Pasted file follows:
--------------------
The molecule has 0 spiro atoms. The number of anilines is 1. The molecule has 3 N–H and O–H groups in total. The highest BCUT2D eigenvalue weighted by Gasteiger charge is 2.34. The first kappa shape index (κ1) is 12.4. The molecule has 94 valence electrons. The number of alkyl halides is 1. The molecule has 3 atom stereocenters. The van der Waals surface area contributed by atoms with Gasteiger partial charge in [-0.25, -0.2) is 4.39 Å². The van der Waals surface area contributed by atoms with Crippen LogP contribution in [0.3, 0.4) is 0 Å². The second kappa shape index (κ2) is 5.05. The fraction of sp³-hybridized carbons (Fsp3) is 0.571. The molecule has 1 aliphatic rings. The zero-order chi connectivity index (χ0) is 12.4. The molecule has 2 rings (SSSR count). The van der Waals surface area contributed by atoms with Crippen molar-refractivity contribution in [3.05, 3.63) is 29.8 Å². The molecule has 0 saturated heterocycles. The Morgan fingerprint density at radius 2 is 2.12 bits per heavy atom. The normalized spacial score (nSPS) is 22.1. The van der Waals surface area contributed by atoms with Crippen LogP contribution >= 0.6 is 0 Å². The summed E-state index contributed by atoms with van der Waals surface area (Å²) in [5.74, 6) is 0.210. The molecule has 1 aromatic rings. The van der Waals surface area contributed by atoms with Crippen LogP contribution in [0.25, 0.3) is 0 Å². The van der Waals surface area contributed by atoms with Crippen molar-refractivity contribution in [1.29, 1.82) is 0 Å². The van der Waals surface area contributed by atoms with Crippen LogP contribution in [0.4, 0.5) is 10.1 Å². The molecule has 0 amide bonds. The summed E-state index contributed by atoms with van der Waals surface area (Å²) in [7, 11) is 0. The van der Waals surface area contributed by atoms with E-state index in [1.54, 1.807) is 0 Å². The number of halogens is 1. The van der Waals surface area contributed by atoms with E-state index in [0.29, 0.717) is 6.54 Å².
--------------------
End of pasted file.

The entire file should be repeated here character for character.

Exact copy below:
The molecule has 0 spiro atoms. The number of anilines is 1. The molecule has 3 N–H and O–H groups in total. The highest BCUT2D eigenvalue weighted by Gasteiger charge is 2.34. The first kappa shape index (κ1) is 12.4. The molecule has 94 valence electrons. The number of alkyl halides is 1. The molecule has 3 atom stereocenters. The van der Waals surface area contributed by atoms with Gasteiger partial charge in [-0.25, -0.2) is 4.39 Å². The van der Waals surface area contributed by atoms with Crippen LogP contribution in [0.3, 0.4) is 0 Å². The second kappa shape index (κ2) is 5.05. The fraction of sp³-hybridized carbons (Fsp3) is 0.571. The molecule has 1 aliphatic rings. The zero-order chi connectivity index (χ0) is 12.4. The molecule has 2 rings (SSSR count). The van der Waals surface area contributed by atoms with Crippen molar-refractivity contribution in [3.05, 3.63) is 29.8 Å². The molecule has 0 saturated heterocycles. The Morgan fingerprint density at radius 2 is 2.12 bits per heavy atom. The normalized spacial score (nSPS) is 22.1. The van der Waals surface area contributed by atoms with Crippen LogP contribution >= 0.6 is 0 Å². The summed E-state index contributed by atoms with van der Waals surface area (Å²) in [5.74, 6) is 0.210. The molecule has 1 aromatic rings. The van der Waals surface area contributed by atoms with Crippen LogP contribution in [0.25, 0.3) is 0 Å². The van der Waals surface area contributed by atoms with Crippen molar-refractivity contribution in [1.29, 1.82) is 0 Å². The van der Waals surface area contributed by atoms with Crippen LogP contribution in [0.4, 0.5) is 10.1 Å². The molecule has 0 amide bonds. The summed E-state index contributed by atoms with van der Waals surface area (Å²) in [7, 11) is 0. The van der Waals surface area contributed by atoms with E-state index in [1.54, 1.807) is 0 Å². The number of halogens is 1. The van der Waals surface area contributed by atoms with E-state index in [0.29, 0.717) is 6.54 Å².